Skip Navigation

Wildlife & Habitat

512x219_prowarbler

Bayou Teche National Wildlife Refuge preserves and manages important habitat for the Louisiana Black Bear. Protecting bear habitat provides a home for many other native species such as neotropical songbirds, wading birds, waterfowl, reptiles, and amphibians.

  • Louisiana black bear

    150x118_lbb_pam_mllhenny

    Once common throughout the Lower Mississippi region, the Louisiana black bear is now restricted to a few populations in relatively undeveloped areas. One of 16 subspecies of the American black bear, our Louisiana bear lives primarily in areas of large, contiguous bottomland hardwood forest, but will also travel through marshes, spoil banks along bayous, and even agricultural fields.

    Learn More
  • Mississippi Kite

    Mississippi_kite_150x118

    Mississippi Kite, This striking and graceful pearly gray raptor may be seen dive bombing, swooping, and soaring in pursuit of large insects or even smaller birds. Mississippi kites eat insects that are agricultural pests, and sometimes follow tractors and feed on on insects and small rodents that are flushed.

    Learn More
  • American alligator

    Alligator_marie_cellino_150x118

    Watch for this armored reptile swimming or basking on logs and shorelines. When the weather is cold, alligators become dormant, and will burrow into the mud to wait for warmer conditions.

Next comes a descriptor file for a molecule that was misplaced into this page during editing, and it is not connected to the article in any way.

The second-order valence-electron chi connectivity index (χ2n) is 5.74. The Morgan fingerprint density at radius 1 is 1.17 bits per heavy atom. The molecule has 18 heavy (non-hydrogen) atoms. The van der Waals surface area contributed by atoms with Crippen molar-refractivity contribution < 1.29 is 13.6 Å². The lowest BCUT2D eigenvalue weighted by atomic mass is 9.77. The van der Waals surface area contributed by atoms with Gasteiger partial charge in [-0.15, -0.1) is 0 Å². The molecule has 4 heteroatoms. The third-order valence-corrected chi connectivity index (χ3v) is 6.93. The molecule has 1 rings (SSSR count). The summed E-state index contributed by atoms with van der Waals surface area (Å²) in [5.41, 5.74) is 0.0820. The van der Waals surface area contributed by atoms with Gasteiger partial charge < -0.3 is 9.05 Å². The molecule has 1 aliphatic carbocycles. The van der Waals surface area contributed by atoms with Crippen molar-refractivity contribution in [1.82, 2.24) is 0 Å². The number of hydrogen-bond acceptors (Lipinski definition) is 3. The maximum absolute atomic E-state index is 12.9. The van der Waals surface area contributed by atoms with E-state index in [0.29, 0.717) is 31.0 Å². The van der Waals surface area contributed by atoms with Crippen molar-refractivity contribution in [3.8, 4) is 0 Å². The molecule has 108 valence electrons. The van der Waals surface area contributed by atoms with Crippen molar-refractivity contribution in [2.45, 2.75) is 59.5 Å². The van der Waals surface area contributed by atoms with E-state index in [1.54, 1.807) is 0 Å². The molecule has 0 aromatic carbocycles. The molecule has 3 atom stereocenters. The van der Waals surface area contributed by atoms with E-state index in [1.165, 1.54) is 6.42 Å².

Learn More
  • Wood duck

    Wood_duck_150x118

    This ornate waterfowl has striking plumage colors and patterns. A rather shy woodland pond and swamp dweller, it lives in tree cavities excavated by woodpeckers, and is one of the few ducks that perch in trees. By the early 1900’s the wood duck population had declined drastically due to loss of nest sites and hunting pressure. However with the help of sound wildlife management, including the use of nest boxes, this species is making a strong comeback.

    Learn More
  • North American river otter

    River_otter_150x118

    This playful member of the weasel family can often be seen on the Refuge. Otters only thrive where the water is healthy, so river otters are a good indicator of environmental health.

  • Basking turtles

    150x118-red_eared_slider

    Turtles like the red eared slider are commonly seen basking on logs. Basking helps these cold-blooded reptiles regulate their temperature. It also strengthens their shells and inhibits algae from growing on them.  Sliders have been found to live over 50 years in the wild!

Last Updated: Aug 22, 2016
Return to main navigation